2016 is a year of huge upheavals in the college financial aid timeframe. Because the early FAFSA has been available since early October, many topics that would previously get covered in the spring are now being discussed by the end of the year. Some colleges have moved up their financial aid decision-making timeframes. As a result, parents and students who complete the FAFSA and apply for early action or early decision may soon be receiving information about their financial aid packages. Here are a few terms you need to know to make the process easier to understand:
• SAR – The Student Aid Report: Within three days to three weeks after your application is complete, the office of Federal Student Aid (FSA) will send you a Student Aid Report, which is a summary of the FAFSA data you submitted. You will need to carefully review this information to make sure you didn’t make any mistakes. The school or schools you listed on your FAFSA will also have access to your SAR data electronically.
• EFC – The Expected Family Contribution: If your application is complete, your SAR will also list an Expected Family Contribution, which your college or colleges will use to figure out how much financial aid you can receive. The EFC is only a guideline for the colleges to use; it does not necessarily indicate the exact amount your family will be expected to pay towards a college education. FSA does not make the final financial aid determination either. Each school is different and relies on its own criteria, available funding, and the judgment of the financial aid office to make its awards. If your application is incomplete, your SAR will not include an EFC, and you will have to take additional steps to resolve any issues.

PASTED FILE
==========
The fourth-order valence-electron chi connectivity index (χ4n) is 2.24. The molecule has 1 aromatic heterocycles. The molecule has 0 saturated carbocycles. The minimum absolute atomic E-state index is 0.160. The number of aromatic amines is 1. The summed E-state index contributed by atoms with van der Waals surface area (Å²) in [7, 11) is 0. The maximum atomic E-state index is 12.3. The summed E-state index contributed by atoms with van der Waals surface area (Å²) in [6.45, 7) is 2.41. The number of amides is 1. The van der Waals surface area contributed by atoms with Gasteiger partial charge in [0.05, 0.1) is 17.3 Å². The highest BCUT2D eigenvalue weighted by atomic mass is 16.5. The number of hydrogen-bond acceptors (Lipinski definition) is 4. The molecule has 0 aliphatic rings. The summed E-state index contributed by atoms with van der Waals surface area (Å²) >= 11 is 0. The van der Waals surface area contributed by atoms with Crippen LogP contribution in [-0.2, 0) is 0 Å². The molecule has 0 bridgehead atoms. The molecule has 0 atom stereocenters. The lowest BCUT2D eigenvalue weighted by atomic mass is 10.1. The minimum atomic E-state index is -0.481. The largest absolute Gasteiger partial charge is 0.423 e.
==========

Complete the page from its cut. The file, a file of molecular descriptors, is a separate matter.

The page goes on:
• Verification: Although the Department of Education believes that the earlier application availability and the use of the prior-prior-year tax information will reduce some of the estimates and errors previously encountered, your FAFSA information may still be selected for verification. This is not something to be overly concerned about. It is merely a process used to confirm that the data you supplied is an accurate reflection of your financial situation. Sometimes the process is random, and sometimes they are looking for additional evidence on which to base a decision. You may be asked to provide additional documentation to support the information you reported.
If you are confused about financial aid and student loan terminology, or need more information on the early FAFSA, schedule a free strategy session with College Financial Aid Advisors now!
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